Lindsey Simerly and other independent Council candidates await final word on elections

It’s the morning of July 31, and the Buncombe County Board of Elections is still scrambling to process every last signature on the Let Asheville Vote petition, which would force a referendum on the issue of partisan elections. If the board finds by the end of the day today that petitioners collected enough valid signatures, Asheville City Council’s June decision to switch to partisan elections will be placed on hold, and this year’s elections will most likely revert back to nonpartisan.

If partisan elections do stay in place, however, independent candidates will have to gather 2,300 signatures by Sept. 21 to be counted in the race.

For Lindsey Simerly, an independent candidate, gaining the requisite number of signatures to earn her spot on the November ballot will be no easy feat, especially when she plans to spend next to nothing on her campaign. In her words, “Campaign spending is one of the most wasteful uses of money there is.” And to be true to her environmental ideals, she plans to make her campaign as paperless as possible: “It is a direct contradiction to print thousands of leaflets advertising how environmental you are,” she argues. “We are not doing this.”

Running under the campaign slogan, “Resistance Now! No Compromise in Defense of Our Communities and Our Land!” there is no mystery as to where Simerly stands on development. “Our mountains have been under attack by developers who do not respect the environment or their neighbors,” she says in a prepared statement. “We need a moratorium on development … so our city has time to come up with a holistic plan for growth in Asheville.” Other key issues for her campaign include affordable housing and social justice.

The Buncombe County Board of Elections says that under the present system, there is no official roster for independents. Until unaffiliated candidates have submitted their bundles of signatures, they’re on their own when it comes to getting the word out. But depending on what happens at the Board of Elections, that all could change very soon. The board is scheduled to meet at 4 p.m. today. Stay tuned for an update.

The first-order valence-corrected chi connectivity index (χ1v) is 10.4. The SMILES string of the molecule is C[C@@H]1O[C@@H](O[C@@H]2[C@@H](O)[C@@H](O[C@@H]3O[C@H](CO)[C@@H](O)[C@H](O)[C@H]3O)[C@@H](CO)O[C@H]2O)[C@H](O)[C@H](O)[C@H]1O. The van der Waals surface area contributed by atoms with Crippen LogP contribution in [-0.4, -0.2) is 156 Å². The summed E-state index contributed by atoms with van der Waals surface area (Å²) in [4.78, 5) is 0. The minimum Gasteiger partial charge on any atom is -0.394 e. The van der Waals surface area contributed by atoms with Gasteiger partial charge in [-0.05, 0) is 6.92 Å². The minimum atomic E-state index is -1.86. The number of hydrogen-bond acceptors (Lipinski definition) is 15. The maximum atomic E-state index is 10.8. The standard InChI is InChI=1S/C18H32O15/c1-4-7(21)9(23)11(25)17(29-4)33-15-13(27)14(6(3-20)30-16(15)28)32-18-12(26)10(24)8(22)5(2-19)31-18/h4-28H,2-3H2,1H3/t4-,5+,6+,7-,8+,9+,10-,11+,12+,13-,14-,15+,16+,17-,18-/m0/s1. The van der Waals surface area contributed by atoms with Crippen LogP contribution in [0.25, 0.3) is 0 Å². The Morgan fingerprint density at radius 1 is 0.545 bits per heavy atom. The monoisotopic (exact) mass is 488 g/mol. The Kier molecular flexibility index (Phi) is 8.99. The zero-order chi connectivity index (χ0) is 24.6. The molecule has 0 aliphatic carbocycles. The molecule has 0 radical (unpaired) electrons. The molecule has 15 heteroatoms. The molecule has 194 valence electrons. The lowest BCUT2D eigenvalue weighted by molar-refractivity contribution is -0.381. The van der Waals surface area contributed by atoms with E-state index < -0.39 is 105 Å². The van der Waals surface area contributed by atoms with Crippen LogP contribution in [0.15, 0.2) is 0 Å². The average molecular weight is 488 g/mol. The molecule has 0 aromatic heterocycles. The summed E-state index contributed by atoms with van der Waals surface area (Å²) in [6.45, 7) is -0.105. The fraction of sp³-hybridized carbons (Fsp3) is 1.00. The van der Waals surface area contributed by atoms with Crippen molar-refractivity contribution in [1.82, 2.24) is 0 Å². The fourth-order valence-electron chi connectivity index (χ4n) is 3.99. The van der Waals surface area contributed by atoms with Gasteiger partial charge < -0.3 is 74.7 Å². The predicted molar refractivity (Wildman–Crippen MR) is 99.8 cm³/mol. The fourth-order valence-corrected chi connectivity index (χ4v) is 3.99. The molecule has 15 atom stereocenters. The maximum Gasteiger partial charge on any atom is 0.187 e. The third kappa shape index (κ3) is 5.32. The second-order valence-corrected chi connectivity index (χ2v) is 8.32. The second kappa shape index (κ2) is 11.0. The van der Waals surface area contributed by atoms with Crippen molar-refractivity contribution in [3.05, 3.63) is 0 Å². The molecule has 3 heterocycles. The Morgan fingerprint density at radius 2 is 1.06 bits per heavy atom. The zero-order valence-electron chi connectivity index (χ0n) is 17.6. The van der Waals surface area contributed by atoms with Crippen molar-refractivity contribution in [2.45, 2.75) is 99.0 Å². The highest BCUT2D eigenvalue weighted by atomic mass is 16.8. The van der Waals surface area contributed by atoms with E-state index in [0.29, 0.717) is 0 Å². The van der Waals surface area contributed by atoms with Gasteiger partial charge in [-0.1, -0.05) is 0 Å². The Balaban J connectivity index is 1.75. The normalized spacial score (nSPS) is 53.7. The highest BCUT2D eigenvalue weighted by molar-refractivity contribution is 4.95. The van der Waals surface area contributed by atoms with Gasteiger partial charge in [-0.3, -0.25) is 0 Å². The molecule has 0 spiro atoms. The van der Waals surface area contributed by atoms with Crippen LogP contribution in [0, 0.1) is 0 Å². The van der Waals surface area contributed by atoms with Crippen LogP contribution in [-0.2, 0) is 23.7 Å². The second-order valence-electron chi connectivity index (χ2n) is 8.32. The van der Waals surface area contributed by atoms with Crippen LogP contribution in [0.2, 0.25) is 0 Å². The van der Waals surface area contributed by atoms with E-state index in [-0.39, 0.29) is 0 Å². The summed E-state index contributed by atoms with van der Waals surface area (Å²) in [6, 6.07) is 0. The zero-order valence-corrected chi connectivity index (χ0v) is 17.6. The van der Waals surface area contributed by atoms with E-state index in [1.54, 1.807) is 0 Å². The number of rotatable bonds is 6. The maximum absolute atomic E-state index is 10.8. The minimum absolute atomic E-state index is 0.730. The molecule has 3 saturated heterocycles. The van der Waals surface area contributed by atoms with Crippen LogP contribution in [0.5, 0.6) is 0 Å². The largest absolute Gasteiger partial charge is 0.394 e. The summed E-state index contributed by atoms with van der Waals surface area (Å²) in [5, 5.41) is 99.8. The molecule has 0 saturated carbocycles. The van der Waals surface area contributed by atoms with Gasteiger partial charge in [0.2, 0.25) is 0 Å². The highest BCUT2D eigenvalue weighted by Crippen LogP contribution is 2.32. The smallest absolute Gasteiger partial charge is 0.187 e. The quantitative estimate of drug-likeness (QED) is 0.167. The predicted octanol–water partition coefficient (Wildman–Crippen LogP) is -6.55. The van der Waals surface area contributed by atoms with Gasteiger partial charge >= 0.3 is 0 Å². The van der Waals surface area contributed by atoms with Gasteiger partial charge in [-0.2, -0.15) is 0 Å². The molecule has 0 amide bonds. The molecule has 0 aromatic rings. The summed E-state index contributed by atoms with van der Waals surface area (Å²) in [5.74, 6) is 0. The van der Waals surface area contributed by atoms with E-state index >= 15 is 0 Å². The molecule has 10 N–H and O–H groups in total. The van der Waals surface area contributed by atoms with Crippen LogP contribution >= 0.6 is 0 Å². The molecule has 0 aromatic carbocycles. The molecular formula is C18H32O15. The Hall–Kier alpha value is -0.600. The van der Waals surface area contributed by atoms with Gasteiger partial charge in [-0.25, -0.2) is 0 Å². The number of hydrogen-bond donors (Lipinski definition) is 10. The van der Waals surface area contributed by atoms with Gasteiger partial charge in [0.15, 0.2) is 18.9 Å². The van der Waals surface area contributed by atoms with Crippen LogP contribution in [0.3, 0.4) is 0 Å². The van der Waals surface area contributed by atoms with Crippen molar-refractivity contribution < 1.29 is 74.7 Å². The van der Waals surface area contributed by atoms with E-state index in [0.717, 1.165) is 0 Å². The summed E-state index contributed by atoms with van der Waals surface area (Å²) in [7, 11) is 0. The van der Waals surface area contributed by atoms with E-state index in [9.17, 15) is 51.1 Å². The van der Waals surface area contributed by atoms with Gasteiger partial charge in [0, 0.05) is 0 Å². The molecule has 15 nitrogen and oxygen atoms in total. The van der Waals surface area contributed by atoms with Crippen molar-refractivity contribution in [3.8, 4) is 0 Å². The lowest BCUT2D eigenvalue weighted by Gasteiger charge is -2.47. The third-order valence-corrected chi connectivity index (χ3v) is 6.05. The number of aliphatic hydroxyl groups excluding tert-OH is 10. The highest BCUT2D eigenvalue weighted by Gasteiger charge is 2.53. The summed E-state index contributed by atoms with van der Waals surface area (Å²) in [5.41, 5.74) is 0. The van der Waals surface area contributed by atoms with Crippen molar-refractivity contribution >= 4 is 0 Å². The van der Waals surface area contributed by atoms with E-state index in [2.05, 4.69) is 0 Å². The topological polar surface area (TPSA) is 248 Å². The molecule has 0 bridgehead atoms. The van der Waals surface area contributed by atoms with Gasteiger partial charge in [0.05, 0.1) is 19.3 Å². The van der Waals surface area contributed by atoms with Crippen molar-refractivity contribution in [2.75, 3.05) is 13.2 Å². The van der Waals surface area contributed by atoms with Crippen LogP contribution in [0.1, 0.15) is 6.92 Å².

— Rebecca Bowe, editorial assistant

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16 thoughts on “Lindsey Simerly and other independent Council candidates await final word on elections

  1. Still Learning

    I’m amazed at candidates who want to stop or severely restrict development, then say they are for affordable housing.
    Think of the economics. When demand is steady, if you begin to restrict supply more severely than before, cost and price will increase faster than before. This is true of everything from rice to raincoats and from jewels to jar lids.
    And it’s true for land and homes.
    I’m also amazed at the limited amount of reporting and commentary on the true environmental impacts of restricting development in WNC’s urban county. If this candidate’s position forces Asheville’s workers to seek affordable homes farther out (more and more are moving to surrounding counties), will that be judged as environmentally sound?
    How about auto emissions? Is that really sustainable?
    For a good ongoing discussion of this topic, check out notthomaswolfe.blogspot.com .

  2. Lindsey Simerly

    If building more homes makes housing more affordable then New York City, Chicago and Atlanta would be the cheapest cities in the country. This is obviously not true… but i can’t argue with you on the jar lids.

  3. Still Learning

    There are parts of those cities that are not outrageously priced (except Manhattan of course, which is only one part of NYC).